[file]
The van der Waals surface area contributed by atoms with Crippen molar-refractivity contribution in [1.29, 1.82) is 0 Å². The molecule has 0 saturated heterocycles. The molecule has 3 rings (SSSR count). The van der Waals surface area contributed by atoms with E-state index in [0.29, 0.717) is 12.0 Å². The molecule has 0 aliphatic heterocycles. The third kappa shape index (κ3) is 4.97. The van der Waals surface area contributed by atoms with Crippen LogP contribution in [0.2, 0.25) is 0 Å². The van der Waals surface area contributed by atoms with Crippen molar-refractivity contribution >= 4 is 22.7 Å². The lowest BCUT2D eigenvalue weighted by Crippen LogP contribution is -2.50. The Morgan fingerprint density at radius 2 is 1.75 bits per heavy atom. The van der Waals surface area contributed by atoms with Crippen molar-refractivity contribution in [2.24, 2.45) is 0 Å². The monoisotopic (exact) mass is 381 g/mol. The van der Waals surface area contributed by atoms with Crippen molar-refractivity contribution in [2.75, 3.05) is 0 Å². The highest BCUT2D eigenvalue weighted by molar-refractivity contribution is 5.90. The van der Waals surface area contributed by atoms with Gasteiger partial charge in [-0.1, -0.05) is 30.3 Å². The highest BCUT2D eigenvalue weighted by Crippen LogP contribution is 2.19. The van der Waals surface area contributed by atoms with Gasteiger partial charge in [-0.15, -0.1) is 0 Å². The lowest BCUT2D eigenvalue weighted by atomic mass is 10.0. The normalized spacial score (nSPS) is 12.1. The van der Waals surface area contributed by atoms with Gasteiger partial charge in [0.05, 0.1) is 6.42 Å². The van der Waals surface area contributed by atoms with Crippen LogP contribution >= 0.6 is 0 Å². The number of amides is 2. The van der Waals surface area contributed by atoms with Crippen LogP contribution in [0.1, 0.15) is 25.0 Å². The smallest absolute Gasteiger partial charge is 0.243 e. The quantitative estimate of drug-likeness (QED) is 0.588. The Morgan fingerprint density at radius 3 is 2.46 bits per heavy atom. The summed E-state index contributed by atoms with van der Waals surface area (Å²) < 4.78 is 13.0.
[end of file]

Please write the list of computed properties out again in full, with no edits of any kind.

The van der Waals surface area contributed by atoms with Crippen molar-refractivity contribution in [1.29, 1.82) is 0 Å². The molecule has 0 saturated heterocycles. The molecule has 3 rings (SSSR count). The van der Waals surface area contributed by atoms with E-state index in [0.29, 0.717) is 12.0 Å². The molecule has 0 aliphatic heterocycles. The third kappa shape index (κ3) is 4.97. The van der Waals surface area contributed by atoms with Crippen LogP contribution in [0.2, 0.25) is 0 Å². The van der Waals surface area contributed by atoms with Crippen molar-refractivity contribution >= 4 is 22.7 Å². The lowest BCUT2D eigenvalue weighted by Crippen LogP contribution is -2.50. The Morgan fingerprint density at radius 2 is 1.75 bits per heavy atom. The van der Waals surface area contributed by atoms with Crippen molar-refractivity contribution in [2.24, 2.45) is 0 Å². The monoisotopic (exact) mass is 381 g/mol. The van der Waals surface area contributed by atoms with Crippen molar-refractivity contribution in [2.75, 3.05) is 0 Å². The highest BCUT2D eigenvalue weighted by molar-refractivity contribution is 5.90. The van der Waals surface area contributed by atoms with Gasteiger partial charge in [-0.1, -0.05) is 30.3 Å². The highest BCUT2D eigenvalue weighted by Crippen LogP contribution is 2.19. The van der Waals surface area contributed by atoms with Gasteiger partial charge in [-0.15, -0.1) is 0 Å². The lowest BCUT2D eigenvalue weighted by atomic mass is 10.0. The normalized spacial score (nSPS) is 12.1. The van der Waals surface area contributed by atoms with Gasteiger partial charge in [0.05, 0.1) is 6.42 Å². The van der Waals surface area contributed by atoms with Crippen LogP contribution >= 0.6 is 0 Å². The number of amides is 2. The van der Waals surface area contributed by atoms with Crippen LogP contribution in [0.1, 0.15) is 25.0 Å². The smallest absolute Gasteiger partial charge is 0.243 e. The quantitative estimate of drug-likeness (QED) is 0.588. The Morgan fingerprint density at radius 3 is 2.46 bits per heavy atom. The summed E-state index contributed by atoms with van der Waals surface area (Å²) < 4.78 is 13.0.